Remember the Vivo APEX 2020? It’s Vivo’s 2020 concept phone, succeeding the original Vivo APEX and the APEX 2019. The APEX 2020 was supposed to be shown off during MWC 2020, but because of the cancellation of the event, it was doomed to be a footnote in history despite its impressive list of specifications. One of its interesting features was that it had gimbal-like stabilization on a 48MP primary camera. It was said to be 200% more effective than typical OIS, thus enabling longer low light image exposures and smoother video. The APEX 2020, being a concept phone, was not designed to be released publicly for the mass market. But the gimbal-style stabilization was likely going to end up on a commercial phone. For the last few days, Vivo has been teasing the launch of its new upper mid-range cum flagship phone, the Vivo X50 Pro. Not much is known about its specifications yet, but it is indicated that it slots in above the Vivo X30 series and below the Vivo NEX 3S in the company’s phone portfolio. A new set of official video teasers has shown off the camera module.
The camera module of the X50 Pro includes a periscope telephoto camera (like the Galaxy S20 Ultra, Huawei P40 Pro, and the OPPO Find X2 Pro), two normal-looking camera lenses (most likely an ultra-wide-angle camera and a normal telephoto or portrait lens), and a much larger module that is the primary camera. The lens actually rotates as the module is manipulated by a robotic gimbal. The key benefit here is image stabilization. Another video teaser shows off the camera’s low-light image-taking ability — the camera can supposedly take extremely bright and detailed photos in low light.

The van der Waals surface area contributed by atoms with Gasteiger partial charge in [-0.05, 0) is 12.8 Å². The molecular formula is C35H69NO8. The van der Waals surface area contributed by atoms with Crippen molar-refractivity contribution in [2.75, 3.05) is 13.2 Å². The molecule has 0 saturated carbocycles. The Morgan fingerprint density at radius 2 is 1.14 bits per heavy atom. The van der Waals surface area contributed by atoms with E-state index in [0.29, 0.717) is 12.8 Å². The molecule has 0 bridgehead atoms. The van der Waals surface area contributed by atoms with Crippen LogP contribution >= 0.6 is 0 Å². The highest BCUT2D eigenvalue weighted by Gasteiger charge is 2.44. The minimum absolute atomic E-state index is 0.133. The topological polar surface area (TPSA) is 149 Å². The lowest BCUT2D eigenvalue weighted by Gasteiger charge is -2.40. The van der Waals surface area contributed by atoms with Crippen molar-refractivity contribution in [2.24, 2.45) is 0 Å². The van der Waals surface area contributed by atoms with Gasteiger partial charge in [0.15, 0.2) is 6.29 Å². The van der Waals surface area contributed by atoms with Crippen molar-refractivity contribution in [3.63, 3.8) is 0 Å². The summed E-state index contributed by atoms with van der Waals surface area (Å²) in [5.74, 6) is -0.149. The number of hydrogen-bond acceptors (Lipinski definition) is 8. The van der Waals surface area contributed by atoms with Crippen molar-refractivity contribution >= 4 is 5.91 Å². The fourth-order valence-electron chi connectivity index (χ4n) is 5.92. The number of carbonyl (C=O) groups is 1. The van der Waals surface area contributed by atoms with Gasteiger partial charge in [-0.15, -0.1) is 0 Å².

The APEX 2020 had a unique periscope zoom system with moving lens elements that enabled real 5x-7.5x optical zoom. On the other hand, phones with periscope telephoto cameras such as the Galaxy S20 Ultra have fixed focal lengths and use interpolation to handle digital or hybrid zoom levels such as 2x-3x and above. For now, we don’t know if the X50 Pro’s periscope camera is of the moving lens variety, but it’s highly unlikely. The camera module states 16-135mm below the lenses. This probably means it has a 16mm ultra-wide-angle camera and a 135mm periscope telephoto camera, which would enable 5x optical zoom relative to the primary camera. Thus, it is unlikely to have a moving lens system because of its nature as a commercial device.
Vivo has also posted about Samsung’s newly 50MP ISOCELL GN1 sensor on Weibo, proclaiming it as the optimal solution in smartphone photography. It has a big 1/1.3″ optical format and 1.2μm pixels — the sensor size is actually bigger than the Galaxy S20 Ultra’s 108MP sensor. The large physical size of the GN1 in combination with Vivo’s gimbal-style stabilization tech is the probable reason for the unusually big primary camera module.
Reliable-looking sketches of the X50 series have also appeared on Slashleaks. They show that the phone will have 5G connectivity and will have a total of four cameras. The design will be squared-off with sharp right angles instead of rounded curves. The enormous size of that primary camera is noteworthy enough to repeat.
Right now, not much is known about the rest of the specifications of the Vivo X50 Pro. The X30 featured the Exynos 980 SoC, so it’s possible (but unlikely) that the X50 Pro will be powered by the flagship Exynos 990 SoC. Or it could be powered by the Snapdragon 865, we don’t know for sure. As it’s an X-series phone, it’s likely to be a China-only release, which means we won’t see it in international markets as there has been no indication of a global release. That is a bit of a downer, considering that the gimbal-style stabilization technology is the first true innovation in image stabilization we have seen in several years since the inception of OIS on smartphones. The Vivo X50 Pro will be announced in China on June 1.